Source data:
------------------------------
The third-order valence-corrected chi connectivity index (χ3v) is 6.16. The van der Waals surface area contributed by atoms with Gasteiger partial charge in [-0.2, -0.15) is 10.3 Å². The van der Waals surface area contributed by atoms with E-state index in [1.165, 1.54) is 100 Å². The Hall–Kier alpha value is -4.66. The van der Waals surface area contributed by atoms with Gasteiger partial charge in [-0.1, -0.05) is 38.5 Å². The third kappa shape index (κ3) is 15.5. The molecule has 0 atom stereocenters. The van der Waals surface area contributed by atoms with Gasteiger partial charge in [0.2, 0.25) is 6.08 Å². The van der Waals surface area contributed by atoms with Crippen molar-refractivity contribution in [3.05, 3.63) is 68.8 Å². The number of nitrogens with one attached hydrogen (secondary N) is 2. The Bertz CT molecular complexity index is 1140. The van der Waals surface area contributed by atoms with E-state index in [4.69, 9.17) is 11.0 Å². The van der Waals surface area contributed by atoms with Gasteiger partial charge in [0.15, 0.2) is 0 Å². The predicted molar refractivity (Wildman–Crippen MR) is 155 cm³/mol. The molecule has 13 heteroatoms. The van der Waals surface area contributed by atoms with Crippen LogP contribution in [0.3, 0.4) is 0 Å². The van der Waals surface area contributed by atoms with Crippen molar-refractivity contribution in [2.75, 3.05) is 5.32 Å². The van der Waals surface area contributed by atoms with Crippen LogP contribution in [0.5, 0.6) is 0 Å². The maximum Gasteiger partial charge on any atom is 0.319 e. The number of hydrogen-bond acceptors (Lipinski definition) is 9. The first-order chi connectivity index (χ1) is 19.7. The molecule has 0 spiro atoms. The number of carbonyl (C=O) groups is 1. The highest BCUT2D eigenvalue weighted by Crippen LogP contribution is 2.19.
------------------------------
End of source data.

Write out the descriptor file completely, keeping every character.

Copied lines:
The third-order valence-corrected chi connectivity index (χ3v) is 6.16. The van der Waals surface area contributed by atoms with Gasteiger partial charge in [-0.2, -0.15) is 10.3 Å². The van der Waals surface area contributed by atoms with E-state index in [1.165, 1.54) is 100 Å². The Hall–Kier alpha value is -4.66. The van der Waals surface area contributed by atoms with Gasteiger partial charge in [-0.1, -0.05) is 38.5 Å². The third kappa shape index (κ3) is 15.5. The molecule has 0 atom stereocenters. The van der Waals surface area contributed by atoms with Gasteiger partial charge in [0.2, 0.25) is 6.08 Å². The van der Waals surface area contributed by atoms with Crippen molar-refractivity contribution in [3.05, 3.63) is 68.8 Å². The number of nitrogens with one attached hydrogen (secondary N) is 2. The Bertz CT molecular complexity index is 1140. The van der Waals surface area contributed by atoms with E-state index in [4.69, 9.17) is 11.0 Å². The van der Waals surface area contributed by atoms with Gasteiger partial charge in [0.15, 0.2) is 0 Å². The predicted molar refractivity (Wildman–Crippen MR) is 155 cm³/mol. The molecule has 13 heteroatoms. The van der Waals surface area contributed by atoms with Crippen LogP contribution in [0.3, 0.4) is 0 Å². The van der Waals surface area contributed by atoms with Crippen molar-refractivity contribution in [2.75, 3.05) is 5.32 Å². The van der Waals surface area contributed by atoms with Crippen LogP contribution in [0.5, 0.6) is 0 Å². The maximum Gasteiger partial charge on any atom is 0.319 e. The number of hydrogen-bond acceptors (Lipinski definition) is 9. The first-order chi connectivity index (χ1) is 19.7. The molecule has 0 spiro atoms. The number of carbonyl (C=O) groups is 1. The highest BCUT2D eigenvalue weighted by Crippen LogP contribution is 2.19.